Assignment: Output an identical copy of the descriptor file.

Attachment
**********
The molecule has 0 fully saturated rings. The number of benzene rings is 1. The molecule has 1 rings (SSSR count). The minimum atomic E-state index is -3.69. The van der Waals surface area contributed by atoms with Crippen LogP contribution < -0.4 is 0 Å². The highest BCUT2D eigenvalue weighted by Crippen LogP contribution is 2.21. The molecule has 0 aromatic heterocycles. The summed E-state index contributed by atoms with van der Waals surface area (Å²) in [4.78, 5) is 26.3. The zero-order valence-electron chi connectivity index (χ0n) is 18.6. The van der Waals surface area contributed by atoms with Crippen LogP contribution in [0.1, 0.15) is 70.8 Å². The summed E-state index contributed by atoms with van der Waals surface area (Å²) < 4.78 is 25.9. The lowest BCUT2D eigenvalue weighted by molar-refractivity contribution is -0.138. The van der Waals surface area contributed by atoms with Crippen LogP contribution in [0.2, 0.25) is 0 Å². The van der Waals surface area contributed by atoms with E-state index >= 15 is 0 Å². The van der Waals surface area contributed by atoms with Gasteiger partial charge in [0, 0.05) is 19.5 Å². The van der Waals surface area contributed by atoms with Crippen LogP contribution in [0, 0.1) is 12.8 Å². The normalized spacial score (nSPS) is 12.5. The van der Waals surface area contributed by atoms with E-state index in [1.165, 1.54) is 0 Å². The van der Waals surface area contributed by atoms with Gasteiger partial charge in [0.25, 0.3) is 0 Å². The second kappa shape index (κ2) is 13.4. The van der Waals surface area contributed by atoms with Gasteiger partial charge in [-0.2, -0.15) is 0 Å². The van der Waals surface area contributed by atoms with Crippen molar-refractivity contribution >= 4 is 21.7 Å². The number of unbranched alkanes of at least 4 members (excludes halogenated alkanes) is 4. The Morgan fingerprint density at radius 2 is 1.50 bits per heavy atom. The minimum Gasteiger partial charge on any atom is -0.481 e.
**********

The molecule has 0 fully saturated rings. The number of benzene rings is 1. The molecule has 1 rings (SSSR count). The minimum atomic E-state index is -3.69. The van der Waals surface area contributed by atoms with Crippen LogP contribution < -0.4 is 0 Å². The highest BCUT2D eigenvalue weighted by Crippen LogP contribution is 2.21. The molecule has 0 aromatic heterocycles. The summed E-state index contributed by atoms with van der Waals surface area (Å²) in [4.78, 5) is 26.3. The zero-order valence-electron chi connectivity index (χ0n) is 18.6. The van der Waals surface area contributed by atoms with Crippen LogP contribution in [0.1, 0.15) is 70.8 Å². The summed E-state index contributed by atoms with van der Waals surface area (Å²) < 4.78 is 25.9. The lowest BCUT2D eigenvalue weighted by molar-refractivity contribution is -0.138. The van der Waals surface area contributed by atoms with Crippen LogP contribution in [0.2, 0.25) is 0 Å². The van der Waals surface area contributed by atoms with E-state index >= 15 is 0 Å². The van der Waals surface area contributed by atoms with Gasteiger partial charge in [0, 0.05) is 19.5 Å². The van der Waals surface area contributed by atoms with Crippen LogP contribution in [0, 0.1) is 12.8 Å². The normalized spacial score (nSPS) is 12.5. The van der Waals surface area contributed by atoms with E-state index in [1.165, 1.54) is 0 Å². The van der Waals surface area contributed by atoms with Gasteiger partial charge in [0.25, 0.3) is 0 Å². The second kappa shape index (κ2) is 13.4. The van der Waals surface area contributed by atoms with Gasteiger partial charge in [-0.2, -0.15) is 0 Å². The van der Waals surface area contributed by atoms with Crippen molar-refractivity contribution >= 4 is 21.7 Å². The number of unbranched alkanes of at least 4 members (excludes halogenated alkanes) is 4. The Morgan fingerprint density at radius 2 is 1.50 bits per heavy atom. The minimum Gasteiger partial charge on any atom is -0.481 e.